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Motorcycle riders are the epitome of cool, but wearing safety gear, like helmets, is not necessarily considered to be. This might leave the modern rider wondering if there is a way to bridge the gap between the free riders on screen, and the need for protection. Some riders might even consider wearing a hat under their motorcycle helmet. Is this possible? We have researched this topic to determine if this is a safe and acceptable possibility.
For safety reasons, you should not wear a hat under a helmet. A helmet should fit snug against the head. Anything in between the head and the helmet lining can cause the helmet to shift, increasing the potential for a disastrous outcome in the event of an accident.
Keep reading for all of the critical details on this safety issue, so you can be safe when you hit the road!
Is Wearing a Hat Under a Helmet Safe?
The Bicycle Helmet Safety Institute, says that wearing a baseball cap or other hats under your helmet poses the same risk as thicker hairdos. Namely, the thickness of the cap and its sweatband or the bill of the cap can interfere with the fit of the helmet. This is true for motorcycle helmets as well.
Also, some baseball caps have steel balls on the top that can raise the helmet above the head, leaving part of the sides unprotected. Raising the helmet on the head can destabilize the sides of the helmet, compromising its structural integrity in a crash. Also, any decorations on the hat, such as beads, might be an impact hazard that could cut into the scalp. In a nutshell, or a noggin shell, it might be cute to wear a hat under your helmet, and it might keep the sweat or sun out of your eyes, but make sure that anything you might put on your head doesn’t interfere with the helmet’s fit.
A motorcycle helmet should cover the tops and side of the head and fit snugly enough that it does not shift when moving the head. Moving the helmet should cause the skin to move. If it is any looser than that, then the helmet is too large.
What Do You Wear Under Your Motorcycle Helmet?
If you’re bald, or just don’t like the feel of a bald helmet on your head, some soft head coverings are thin enough to fit under a helmet without causing it to slip. Riders have experimented with putting Handiwipes over their heads to absorb sweat and keep the sun from coming through the vent holes in the helmet. Others swear by “do rags”, or simply fold a bandana and place it at the top of their helmets against their head. If it’s really hot out, you can pour water on any of these soft coverings to cool off your head, as long as the helmet won’t slip.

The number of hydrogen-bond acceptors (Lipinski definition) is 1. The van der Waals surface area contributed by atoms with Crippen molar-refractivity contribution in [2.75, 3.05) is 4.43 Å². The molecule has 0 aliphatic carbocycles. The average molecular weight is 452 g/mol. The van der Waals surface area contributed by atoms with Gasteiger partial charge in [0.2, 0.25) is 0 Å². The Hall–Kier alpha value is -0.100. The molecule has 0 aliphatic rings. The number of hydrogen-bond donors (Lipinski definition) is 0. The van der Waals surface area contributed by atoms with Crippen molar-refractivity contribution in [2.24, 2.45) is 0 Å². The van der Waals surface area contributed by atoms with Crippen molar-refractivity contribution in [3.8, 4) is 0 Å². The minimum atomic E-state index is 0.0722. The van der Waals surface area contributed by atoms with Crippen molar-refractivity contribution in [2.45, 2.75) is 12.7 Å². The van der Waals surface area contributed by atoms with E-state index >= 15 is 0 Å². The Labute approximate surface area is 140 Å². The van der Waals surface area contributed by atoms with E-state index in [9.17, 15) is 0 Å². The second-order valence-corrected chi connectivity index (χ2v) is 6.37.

Here’s an example of a thin liner-type beanie that can be worn under a helmet, if needed.
It’s also a good idea to take your soft head coverings with you next time you’re buying a new helmet so the salespeople can help you find the best fit that includes the liner. If you miss this step, put the softcover under your helmet and try to pull the helmet off your head. If the helmet slips at all, then it doesn’t fit right. Adjust the straps or pads in the helmet so that it does.
Here’s a useful checklist for whether your helmet fits (with or without a hat)
- Assess the size and shape of our head. Helmets come in a lot of different shapes and sizes so you can choose the one that is best for you.
- Measure the circumference of the widest part of your head using a tape measure. The tape should lay right above your eyebrows and around the largest part of your head. Compare this against a helmet size chart to determine the correct size for you.
- Try the helmet on. The cheek pads should touch your cheeks without being too tight, and there should not be any gaps between your temples and the brow pads. If it is a full-face helmet, press on the chin piece to make sure that the visor does not touch your face.
- Grab the chin bar and try to move the helmet. The skin on your face and head should move with the helmet and it should not slide around.
- Wear the helmet for about 30 minutes to check for it being overly tight. The most common places for tightness are on the forehead and temples. If your helmet leaves a red line or mark, then it might not be the right shape for you, and you need to try something else.
There are plenty of helmet options that contain their visors, sun protection, or moisture-wicking pads, just make sure these are officially approved by the Department of Transportation.
Why Do Bikers Wear Bandanas Under Their Helmets?
Wearing a bandana is more than a fashion decision; it provides an important safety function. A properly secured bandana will fit snugly beneath a helmet and will soak up sweat and prevent it from running into the rider’s eyes, obscuring her vision. While there are more expensive options on the market, a bandana is a safe and cost-effective way to take care of a common issue.
Can a Motorcycle Helmet Cause Hair Loss?
While wearing a helmet does not technically cause hair loss, various factors can enhance hair loss that is already occurring. For example, traction alopecia can occur due to the constant tugging at the hair from wearing a helmet for long hours. This can damage the roots and lead to gradual hair loss. Keeping your hair clean, dandruff-free, and moisturized can help to minimize friction and irritation that can also damage the hair follicle.
For more great insight into motorcycle helmets, check out these other posts on Vehq.com!